lightweight component (ala JPanel), but it isn't really a Swing bug.
Fixing the problem in Swing would still leave an unresolved issue with
any other lightweight container.

I would add that with a slightly modified test case, the problem is not
limited to the visual appearance.  As I mentioned above, if the
container is a lightweight component, then the children are not disabled
at all (either visually or functionally).  I have included a new version
of my original test program which demonstrates this (and fixes a couple
of minor bugs that I had introduced while reducing the code size for
inclusion in my report).

As for your real question, yes, it would be fine if you added my
comments to the existing bug report rather than opening a new,
independent bug.


(Review ID: 98108)
======================================================================

Name: krT82822			Date: 12/26/99


C:\WINDOWS>java -version
java version "1.2.2"
Classic VM (build JDK-1.2.2-001, native threads, symcjit)


JMenuBar mbar = getJMenuBar();

mbar.setEnabled( !bShow); // Doesn't work! Menu bar is not disabled.

// but the following works
for ( int i = 0; i < mbar.getMenuCount(); i++ )
{
   mbar.getMenu(i).setEnabled( !bShow);
}

Comment to bug ID#4177732 implies this is not a bug and is, in fact,
known behavior of all JComponents.
However, one would be hard-pressed to find this "known" behavior documented,
whether in online documentation or in several advanced books on Swing.
(Review ID: 99343)
======================================================================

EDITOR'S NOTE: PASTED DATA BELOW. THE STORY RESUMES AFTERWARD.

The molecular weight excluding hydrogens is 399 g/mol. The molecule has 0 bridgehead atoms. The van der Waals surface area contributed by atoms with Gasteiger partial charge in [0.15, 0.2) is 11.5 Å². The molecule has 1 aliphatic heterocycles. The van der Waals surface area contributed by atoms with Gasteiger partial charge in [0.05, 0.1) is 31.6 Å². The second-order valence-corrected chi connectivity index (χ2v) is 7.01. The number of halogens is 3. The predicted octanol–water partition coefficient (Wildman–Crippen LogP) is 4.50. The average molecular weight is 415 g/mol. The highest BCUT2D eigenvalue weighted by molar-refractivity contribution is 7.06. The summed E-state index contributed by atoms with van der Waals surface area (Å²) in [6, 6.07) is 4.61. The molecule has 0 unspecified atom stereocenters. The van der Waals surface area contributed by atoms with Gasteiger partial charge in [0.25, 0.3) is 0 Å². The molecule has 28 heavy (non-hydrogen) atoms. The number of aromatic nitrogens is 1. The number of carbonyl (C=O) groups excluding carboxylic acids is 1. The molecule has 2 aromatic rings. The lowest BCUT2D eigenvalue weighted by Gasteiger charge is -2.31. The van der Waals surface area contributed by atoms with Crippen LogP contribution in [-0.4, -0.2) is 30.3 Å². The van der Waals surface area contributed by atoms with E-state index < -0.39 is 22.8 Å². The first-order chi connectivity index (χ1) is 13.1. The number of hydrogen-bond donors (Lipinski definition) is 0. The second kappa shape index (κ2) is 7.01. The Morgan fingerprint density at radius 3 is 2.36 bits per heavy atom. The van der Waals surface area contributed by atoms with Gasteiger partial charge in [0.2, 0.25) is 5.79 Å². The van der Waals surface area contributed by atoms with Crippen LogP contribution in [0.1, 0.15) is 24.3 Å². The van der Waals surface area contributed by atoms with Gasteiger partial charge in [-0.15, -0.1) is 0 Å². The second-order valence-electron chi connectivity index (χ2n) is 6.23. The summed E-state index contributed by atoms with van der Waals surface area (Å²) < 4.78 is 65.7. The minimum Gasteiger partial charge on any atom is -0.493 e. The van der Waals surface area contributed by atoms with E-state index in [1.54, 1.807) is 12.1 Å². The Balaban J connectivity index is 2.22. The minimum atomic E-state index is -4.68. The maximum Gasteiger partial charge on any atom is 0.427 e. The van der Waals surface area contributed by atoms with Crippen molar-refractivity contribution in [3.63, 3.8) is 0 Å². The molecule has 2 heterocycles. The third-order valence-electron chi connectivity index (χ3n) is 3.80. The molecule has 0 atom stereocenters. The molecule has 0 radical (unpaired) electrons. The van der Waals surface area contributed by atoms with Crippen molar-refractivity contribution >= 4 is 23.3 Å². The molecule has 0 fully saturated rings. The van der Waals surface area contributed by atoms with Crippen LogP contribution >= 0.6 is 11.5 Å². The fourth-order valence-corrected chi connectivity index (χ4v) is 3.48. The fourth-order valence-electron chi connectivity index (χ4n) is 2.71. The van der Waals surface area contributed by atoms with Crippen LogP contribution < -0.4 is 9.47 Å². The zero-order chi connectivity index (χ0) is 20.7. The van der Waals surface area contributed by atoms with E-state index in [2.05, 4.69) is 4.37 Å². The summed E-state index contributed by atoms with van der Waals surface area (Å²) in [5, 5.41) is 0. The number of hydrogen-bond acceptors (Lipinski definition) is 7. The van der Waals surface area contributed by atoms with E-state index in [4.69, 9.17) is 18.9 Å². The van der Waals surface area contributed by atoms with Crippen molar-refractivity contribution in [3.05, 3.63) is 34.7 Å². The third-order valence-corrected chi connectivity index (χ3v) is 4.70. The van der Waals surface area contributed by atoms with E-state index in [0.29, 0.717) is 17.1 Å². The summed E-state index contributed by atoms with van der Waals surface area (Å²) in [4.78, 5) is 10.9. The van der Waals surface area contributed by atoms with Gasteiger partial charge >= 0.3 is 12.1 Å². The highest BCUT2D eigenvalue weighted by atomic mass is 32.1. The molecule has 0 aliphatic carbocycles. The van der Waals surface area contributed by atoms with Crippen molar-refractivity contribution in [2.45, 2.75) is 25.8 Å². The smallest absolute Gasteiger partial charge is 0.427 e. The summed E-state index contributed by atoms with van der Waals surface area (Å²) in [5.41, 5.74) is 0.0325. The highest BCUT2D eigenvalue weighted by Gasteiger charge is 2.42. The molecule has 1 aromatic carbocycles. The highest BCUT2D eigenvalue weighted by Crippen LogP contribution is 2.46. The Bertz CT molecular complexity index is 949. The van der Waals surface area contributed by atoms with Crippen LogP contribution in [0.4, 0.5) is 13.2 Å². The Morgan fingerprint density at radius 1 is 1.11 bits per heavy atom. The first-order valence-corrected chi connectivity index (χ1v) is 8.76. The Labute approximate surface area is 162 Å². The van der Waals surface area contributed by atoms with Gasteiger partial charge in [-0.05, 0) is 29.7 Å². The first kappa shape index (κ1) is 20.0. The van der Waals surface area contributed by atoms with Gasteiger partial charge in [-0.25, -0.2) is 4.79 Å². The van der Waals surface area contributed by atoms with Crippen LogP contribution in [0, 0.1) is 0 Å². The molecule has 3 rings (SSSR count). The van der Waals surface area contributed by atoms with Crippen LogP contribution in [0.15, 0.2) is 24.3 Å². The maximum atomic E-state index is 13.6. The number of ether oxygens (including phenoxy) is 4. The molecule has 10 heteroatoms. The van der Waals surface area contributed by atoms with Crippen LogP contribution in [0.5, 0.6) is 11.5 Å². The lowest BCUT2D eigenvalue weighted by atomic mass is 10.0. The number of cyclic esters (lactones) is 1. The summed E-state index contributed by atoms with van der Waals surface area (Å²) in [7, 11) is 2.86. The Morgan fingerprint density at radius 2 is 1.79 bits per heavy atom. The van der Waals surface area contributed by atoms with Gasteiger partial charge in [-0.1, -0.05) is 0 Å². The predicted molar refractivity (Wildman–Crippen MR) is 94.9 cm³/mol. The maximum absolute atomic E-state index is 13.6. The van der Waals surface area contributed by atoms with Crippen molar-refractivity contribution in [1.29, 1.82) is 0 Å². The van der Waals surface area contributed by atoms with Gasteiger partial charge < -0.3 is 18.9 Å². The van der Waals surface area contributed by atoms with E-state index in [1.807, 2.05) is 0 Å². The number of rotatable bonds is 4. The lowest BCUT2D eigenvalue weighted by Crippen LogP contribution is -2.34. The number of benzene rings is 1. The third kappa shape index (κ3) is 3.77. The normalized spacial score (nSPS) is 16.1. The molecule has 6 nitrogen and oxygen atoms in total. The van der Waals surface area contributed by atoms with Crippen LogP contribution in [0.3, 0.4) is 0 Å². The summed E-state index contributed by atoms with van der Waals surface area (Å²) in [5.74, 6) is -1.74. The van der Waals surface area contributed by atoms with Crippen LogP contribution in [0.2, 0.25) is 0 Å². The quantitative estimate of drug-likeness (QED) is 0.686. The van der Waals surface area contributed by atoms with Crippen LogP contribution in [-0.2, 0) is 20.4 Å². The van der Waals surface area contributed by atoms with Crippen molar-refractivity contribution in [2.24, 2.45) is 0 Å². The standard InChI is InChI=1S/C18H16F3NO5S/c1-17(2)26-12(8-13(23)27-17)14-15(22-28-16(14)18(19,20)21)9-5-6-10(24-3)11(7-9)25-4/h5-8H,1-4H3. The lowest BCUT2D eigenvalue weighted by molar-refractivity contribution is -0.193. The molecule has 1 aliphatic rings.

Comments
EVALUATION

Contribution-Forum:https://jdk-collaboration.dev.java.net/servlets/ProjectForumMessageView?messageID=11928&forumID=1463
                                     
2006-03-10
WORK AROUND

Name: rk38400			Date: 09/30/98


Override the JTabbedPane and JPanel's setEnabled()
method.  And disabled their children when that method
is called
======================================================================

Name: krT82822			Date: 08/17/99


the only workaround would be to extend every swing component
that extends JComponent and over-ride the setEnabled method. In
that method call the setEnabled method of every child component.

ex:
public void setEnabled(boolean enabled) {
   super.setEnabled(enabled);
   Component[] components = getComponents();
   if (components != null && components.length > 0) {
      int count = components.length;
      for (int i = 0; i < count; i++)
         components[i].setEnabled(enabled);
   }
}
(Review ID: 94027)
======================================================================

Name: krT82822			Date: 11/22/99


Write a utility function that calls enable/disable on a container's children.
Use that function instead of the method.
(Review ID: 98108)
======================================================================
                                     
2004-09-17
EVALUATION

This is definitely a hole in the toolkit.  disabling a container should automatically
disable it's descendents, but it doesn't currently work that way, which
requires programs to write lots of tree traversal code.

We developing a proposal to fix this for merlin.

amy.fowler@Eng 2000-03-09

As change of this scope would likely make more sense in awt, and then Swing would just pick it up.
###@###.### 2001-10-09
                                     
2000-03-09